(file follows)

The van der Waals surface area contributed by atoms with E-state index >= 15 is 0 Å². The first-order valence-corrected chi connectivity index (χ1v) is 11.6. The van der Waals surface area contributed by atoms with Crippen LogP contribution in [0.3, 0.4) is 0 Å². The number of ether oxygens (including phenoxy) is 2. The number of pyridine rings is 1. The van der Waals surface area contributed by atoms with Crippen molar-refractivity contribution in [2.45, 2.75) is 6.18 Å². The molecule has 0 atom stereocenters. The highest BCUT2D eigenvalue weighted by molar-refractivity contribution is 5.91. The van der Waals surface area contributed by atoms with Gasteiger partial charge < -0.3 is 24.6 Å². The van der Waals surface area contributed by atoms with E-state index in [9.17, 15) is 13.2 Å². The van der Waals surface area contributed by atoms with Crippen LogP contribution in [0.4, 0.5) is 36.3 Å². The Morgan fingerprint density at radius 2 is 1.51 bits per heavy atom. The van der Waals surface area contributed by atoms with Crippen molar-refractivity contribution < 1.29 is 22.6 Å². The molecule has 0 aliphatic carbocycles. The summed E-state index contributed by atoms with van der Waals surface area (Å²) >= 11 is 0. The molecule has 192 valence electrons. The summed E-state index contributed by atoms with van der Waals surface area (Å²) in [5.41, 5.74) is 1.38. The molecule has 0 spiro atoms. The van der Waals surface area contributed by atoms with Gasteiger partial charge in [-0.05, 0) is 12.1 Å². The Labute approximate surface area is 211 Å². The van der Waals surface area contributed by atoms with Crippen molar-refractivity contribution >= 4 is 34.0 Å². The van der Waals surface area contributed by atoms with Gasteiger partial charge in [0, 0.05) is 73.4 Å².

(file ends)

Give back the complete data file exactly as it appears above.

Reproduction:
The van der Waals surface area contributed by atoms with E-state index >= 15 is 0 Å². The first-order valence-corrected chi connectivity index (χ1v) is 11.6. The van der Waals surface area contributed by atoms with Crippen LogP contribution in [0.3, 0.4) is 0 Å². The number of ether oxygens (including phenoxy) is 2. The number of pyridine rings is 1. The van der Waals surface area contributed by atoms with Crippen molar-refractivity contribution in [2.45, 2.75) is 6.18 Å². The molecule has 0 atom stereocenters. The highest BCUT2D eigenvalue weighted by molar-refractivity contribution is 5.91. The van der Waals surface area contributed by atoms with Gasteiger partial charge < -0.3 is 24.6 Å². The van der Waals surface area contributed by atoms with E-state index in [9.17, 15) is 13.2 Å². The van der Waals surface area contributed by atoms with Crippen LogP contribution in [0.4, 0.5) is 36.3 Å². The Morgan fingerprint density at radius 2 is 1.51 bits per heavy atom. The van der Waals surface area contributed by atoms with Crippen molar-refractivity contribution < 1.29 is 22.6 Å². The molecule has 0 aliphatic carbocycles. The summed E-state index contributed by atoms with van der Waals surface area (Å²) >= 11 is 0. The molecule has 192 valence electrons. The summed E-state index contributed by atoms with van der Waals surface area (Å²) in [5.41, 5.74) is 1.38. The molecule has 0 spiro atoms. The van der Waals surface area contributed by atoms with Gasteiger partial charge in [-0.05, 0) is 12.1 Å². The Labute approximate surface area is 211 Å². The van der Waals surface area contributed by atoms with Crippen molar-refractivity contribution >= 4 is 34.0 Å². The van der Waals surface area contributed by atoms with Gasteiger partial charge in [0, 0.05) is 73.4 Å².